What's in a name? A lot, if you had asked Johnson State College and Lyndon State College in the U.S. state of Vermont.
The schools are now one, at least in name - Northern Vermont University - with two campuses 89 kilometers apart.
The name change was designed to attract foreign students willing to pay higher tuition. "University" just sounds better than "college".
NVU will welcome its first freshman class in the fall of 2018.
Across the United States schools have been trying to step up to the surge in foreign students, especially Chinese students. Last year, 328,547 Chinese studied in the U.S., accounting for 32 percent of all foreign students, according to the Institute of International Education.
But Vermont ranks low - 48th among the country's 50 states. Last year, a paltry 1,712 foreign students studied in Vermont, 39 percent of them Chinese.
Currently, Lyndon has eight international students, including five from China; Johnson State has two international students, one from the United Kingdom and one from Bermuda.
Last year, the board of trustees of the state college system voted unanimously to unify Johnson and Lyndon State - but keeping each school's campus separate - to save money and increase revenue.
Foreign students brought just $75 million to the state last year, up from $34 million six years ago, according to the education institute.
In explaining the name change, Patricia Coates, director of communications for the Vermont State Colleges System, told China Daily that "college" may have a different perception outside the U.S.. In China, "college" may be seen as equivalent to "high school" or "junior college".
"Frankly, let's be honest, 'university' provides a marketing advantage, and that is a big part of what we hope to leverage from this unification," Coates told news website vtdigger.org last year.
Vermont's state college tuition is among the highest in any state, according to the website. The state's smaller public colleges have seen enrollments decline and are more dependent on tuition because of low government funding. Tuition and fees make up 58 percent of their revenue; room and board 17 percent; and state money 16 percent.
At Lyndon in 2015, according to the school's website, there were 1,200 students. In-state tuition was $10,700 and out-of-state tuition was $21,764. International students qualify for the Open Frontiers Scholarship when enrolled in any degree program at Lyndon, and can receive $5,500 a year.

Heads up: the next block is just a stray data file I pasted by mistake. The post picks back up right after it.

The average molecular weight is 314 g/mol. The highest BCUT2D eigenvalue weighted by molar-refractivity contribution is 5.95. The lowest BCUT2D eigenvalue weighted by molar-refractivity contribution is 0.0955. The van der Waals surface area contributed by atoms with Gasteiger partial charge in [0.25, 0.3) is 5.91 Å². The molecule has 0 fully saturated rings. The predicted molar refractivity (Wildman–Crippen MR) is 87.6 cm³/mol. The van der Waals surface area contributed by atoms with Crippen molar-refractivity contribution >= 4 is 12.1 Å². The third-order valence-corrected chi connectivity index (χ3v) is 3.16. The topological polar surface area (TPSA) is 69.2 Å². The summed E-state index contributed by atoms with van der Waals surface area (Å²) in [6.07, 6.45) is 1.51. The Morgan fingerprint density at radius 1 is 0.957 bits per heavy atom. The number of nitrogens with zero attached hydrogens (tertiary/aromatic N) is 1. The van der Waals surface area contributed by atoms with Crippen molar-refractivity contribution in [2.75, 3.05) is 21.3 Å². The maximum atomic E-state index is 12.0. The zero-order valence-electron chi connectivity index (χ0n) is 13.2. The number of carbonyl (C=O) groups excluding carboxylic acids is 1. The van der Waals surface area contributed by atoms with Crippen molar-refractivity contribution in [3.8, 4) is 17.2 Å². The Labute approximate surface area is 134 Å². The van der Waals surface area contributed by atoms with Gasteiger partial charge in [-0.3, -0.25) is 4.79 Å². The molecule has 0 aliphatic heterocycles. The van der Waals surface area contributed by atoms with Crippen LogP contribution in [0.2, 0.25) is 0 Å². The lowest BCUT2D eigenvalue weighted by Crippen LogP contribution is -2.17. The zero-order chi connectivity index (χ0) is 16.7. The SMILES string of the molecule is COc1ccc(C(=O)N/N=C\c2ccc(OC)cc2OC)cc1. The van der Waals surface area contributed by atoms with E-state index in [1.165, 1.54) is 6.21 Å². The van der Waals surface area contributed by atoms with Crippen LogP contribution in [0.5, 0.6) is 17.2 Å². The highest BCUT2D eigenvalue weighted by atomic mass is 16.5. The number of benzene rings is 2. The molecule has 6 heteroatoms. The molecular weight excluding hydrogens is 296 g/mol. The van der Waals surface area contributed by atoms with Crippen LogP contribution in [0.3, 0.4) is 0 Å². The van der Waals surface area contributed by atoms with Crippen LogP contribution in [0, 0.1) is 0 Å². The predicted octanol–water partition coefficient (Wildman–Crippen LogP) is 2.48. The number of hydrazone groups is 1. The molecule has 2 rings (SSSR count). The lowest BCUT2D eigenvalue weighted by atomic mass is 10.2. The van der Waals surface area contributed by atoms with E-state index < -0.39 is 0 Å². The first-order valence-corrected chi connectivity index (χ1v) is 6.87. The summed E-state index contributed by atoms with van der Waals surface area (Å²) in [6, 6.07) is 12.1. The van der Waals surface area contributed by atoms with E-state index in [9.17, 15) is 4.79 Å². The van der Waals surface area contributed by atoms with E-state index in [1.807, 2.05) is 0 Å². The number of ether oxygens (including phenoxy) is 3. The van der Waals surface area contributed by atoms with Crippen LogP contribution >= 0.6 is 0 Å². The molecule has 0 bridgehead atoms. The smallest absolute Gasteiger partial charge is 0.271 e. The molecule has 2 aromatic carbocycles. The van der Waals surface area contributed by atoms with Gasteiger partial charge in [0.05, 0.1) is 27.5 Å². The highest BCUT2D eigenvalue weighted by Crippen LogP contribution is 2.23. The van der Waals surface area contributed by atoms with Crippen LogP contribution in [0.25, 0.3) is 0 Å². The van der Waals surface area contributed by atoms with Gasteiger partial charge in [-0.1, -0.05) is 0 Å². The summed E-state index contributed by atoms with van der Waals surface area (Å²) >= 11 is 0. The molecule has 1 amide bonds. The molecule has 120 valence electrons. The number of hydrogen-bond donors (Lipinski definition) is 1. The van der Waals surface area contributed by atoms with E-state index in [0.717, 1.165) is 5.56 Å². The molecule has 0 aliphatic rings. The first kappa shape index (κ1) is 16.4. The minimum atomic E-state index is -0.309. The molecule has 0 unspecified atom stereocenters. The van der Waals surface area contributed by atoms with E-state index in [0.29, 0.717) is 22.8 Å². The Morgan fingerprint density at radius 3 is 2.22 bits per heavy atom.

For the academic year 2016-17, Johnson's website lists in-state tuition as $10,244 and out-of-state as $22,680. The tuition for the newly combined NVU hasn't been disclosed yet.
It's not the first time that an institute of higher education in Vermont has changed its name. In July 2015, Castleton State College changed to Castleton University after a unanimous vote from the school's board of trustees.
University President Dave Wolk explained that the reasons for the name change included growth in the number of graduate programs and the student body, as well as Castleton's international recruitment efforts.
The school's website says that in 2015, 40 countries (including China) were represented among its student body of 2,246. Tuition for the academic year 2017-18 is $22,490 for in-state and $38,042 for out-of-state.
Patrick Liu, director of international student enrollments at Castleton, said people in countries outside the U.S. have a different notion of what "college" means.
"Sometimes, people might think the education quality of a university would be higher than a college," said Liu. "So the change of the school's name could avoid misunderstanding and make it easier to explain to students overseas. It's good for the school's promotion and development, especially overseas."
Last year, Lyndon welcomed its first students from Xi'an into its undergraduate degree program. The school has an electronic journalism arts program that collaborates with China's Xi'an University. Each January, students from Xi'an, Shaanxi province, spend a few weeks on campus for hands-on experience in electronic journalism.